Pre-grouping Great Western Railway
Platforms in use 3
|Area Mid Devon|
Post-grouping Great Western Railway
1964 closed for passengers
|Original company Bristol and Exeter Railway|
Similar Morebath Junction railway st, Tiverton Museum of Mid Devo, Tiverton Parkway railway st, Coronation Chair, River Exe
Tiverton railway station served the town of Tiverton, Devon, England. It opened in 1848 as the terminus station of a broad gauge branch line from the Bristol and Exeter Railway main line: the main line junction station four miles away had originally been called Tiverton Road but was renamed as Tiverton Junction when the branch opened.
In 1884 and 1885, with the Bristol and Exeter Railway having been taken over by the Great Western Railway, Tiverton was reached by two other railways which then linked up to form a through route. From the north, the Tiverton and North Devon Railway was a branch line from the Devon and Somerset Railway at Morebath Junction and brought through services from Dulverton; to the south of Tiverton, the Exe Valley Railway, which opened in 1885, provided services through to Exeter, with a junction with the Bristol and Exeter main line at Stoke Canon.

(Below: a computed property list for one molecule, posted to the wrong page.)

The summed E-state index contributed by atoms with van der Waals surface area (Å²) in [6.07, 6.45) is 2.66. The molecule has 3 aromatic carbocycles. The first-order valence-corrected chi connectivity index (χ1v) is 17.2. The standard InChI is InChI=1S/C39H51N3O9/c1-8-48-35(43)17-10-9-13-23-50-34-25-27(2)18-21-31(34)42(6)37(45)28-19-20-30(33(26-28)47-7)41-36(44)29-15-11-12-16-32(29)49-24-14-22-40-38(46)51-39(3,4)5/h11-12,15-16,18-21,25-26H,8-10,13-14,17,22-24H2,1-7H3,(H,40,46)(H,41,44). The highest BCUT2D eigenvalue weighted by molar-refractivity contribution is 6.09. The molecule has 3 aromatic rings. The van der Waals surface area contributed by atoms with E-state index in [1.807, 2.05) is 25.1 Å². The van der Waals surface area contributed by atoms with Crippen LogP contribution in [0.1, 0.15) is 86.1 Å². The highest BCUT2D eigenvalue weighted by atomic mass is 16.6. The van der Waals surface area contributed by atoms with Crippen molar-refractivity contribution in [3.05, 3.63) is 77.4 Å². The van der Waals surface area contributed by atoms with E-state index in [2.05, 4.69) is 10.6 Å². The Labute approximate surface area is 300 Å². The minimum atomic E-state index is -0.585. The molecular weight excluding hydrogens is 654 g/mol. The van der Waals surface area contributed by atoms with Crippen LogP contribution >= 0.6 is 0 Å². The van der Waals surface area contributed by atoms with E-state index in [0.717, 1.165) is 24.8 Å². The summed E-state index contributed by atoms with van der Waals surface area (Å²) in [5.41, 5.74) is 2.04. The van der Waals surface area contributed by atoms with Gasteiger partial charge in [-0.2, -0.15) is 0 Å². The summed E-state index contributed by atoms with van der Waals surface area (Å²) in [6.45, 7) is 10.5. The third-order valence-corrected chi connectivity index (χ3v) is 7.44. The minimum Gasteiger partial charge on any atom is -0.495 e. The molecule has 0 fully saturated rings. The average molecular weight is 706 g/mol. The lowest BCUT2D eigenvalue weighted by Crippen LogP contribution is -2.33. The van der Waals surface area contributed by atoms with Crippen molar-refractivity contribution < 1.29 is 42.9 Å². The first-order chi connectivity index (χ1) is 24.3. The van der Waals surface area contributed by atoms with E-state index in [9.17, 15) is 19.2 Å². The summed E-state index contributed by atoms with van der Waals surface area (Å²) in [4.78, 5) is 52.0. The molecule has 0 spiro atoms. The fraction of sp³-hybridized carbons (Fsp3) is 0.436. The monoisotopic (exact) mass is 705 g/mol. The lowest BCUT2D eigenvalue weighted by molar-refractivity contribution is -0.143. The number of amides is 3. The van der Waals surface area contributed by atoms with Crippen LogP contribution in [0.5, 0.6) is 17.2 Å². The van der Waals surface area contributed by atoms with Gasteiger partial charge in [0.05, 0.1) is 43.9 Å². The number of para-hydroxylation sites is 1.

The arrival of this new route meant that the original station was not adequate and a large new station was built on the through line, with a junction for the original line to Tiverton Junction.
The station was busy right up to the time of its closure, but traffic on the rest of the Exe Valley line suffered from competition with the roads. The Exe Valley line closed in 1963 and passenger services were withdrawn from the original line from Tiverton Junction just a year later, with goods facilities closing in 1967. The station was later demolished and much of the rail route around the town has disappeared under the A396 relief road system.
The Tivvy Bumper
The branch shuttle service was known locally as the Tivvy Bumper. It used an Autocoach. One of the locomotives used to run the service (no 1442) is now on display at the Tiverton Museum of Mid Devon Life, having been purchased by Lord Amory in 1965, and moved to the museum in 1978 to protect it from the weather.)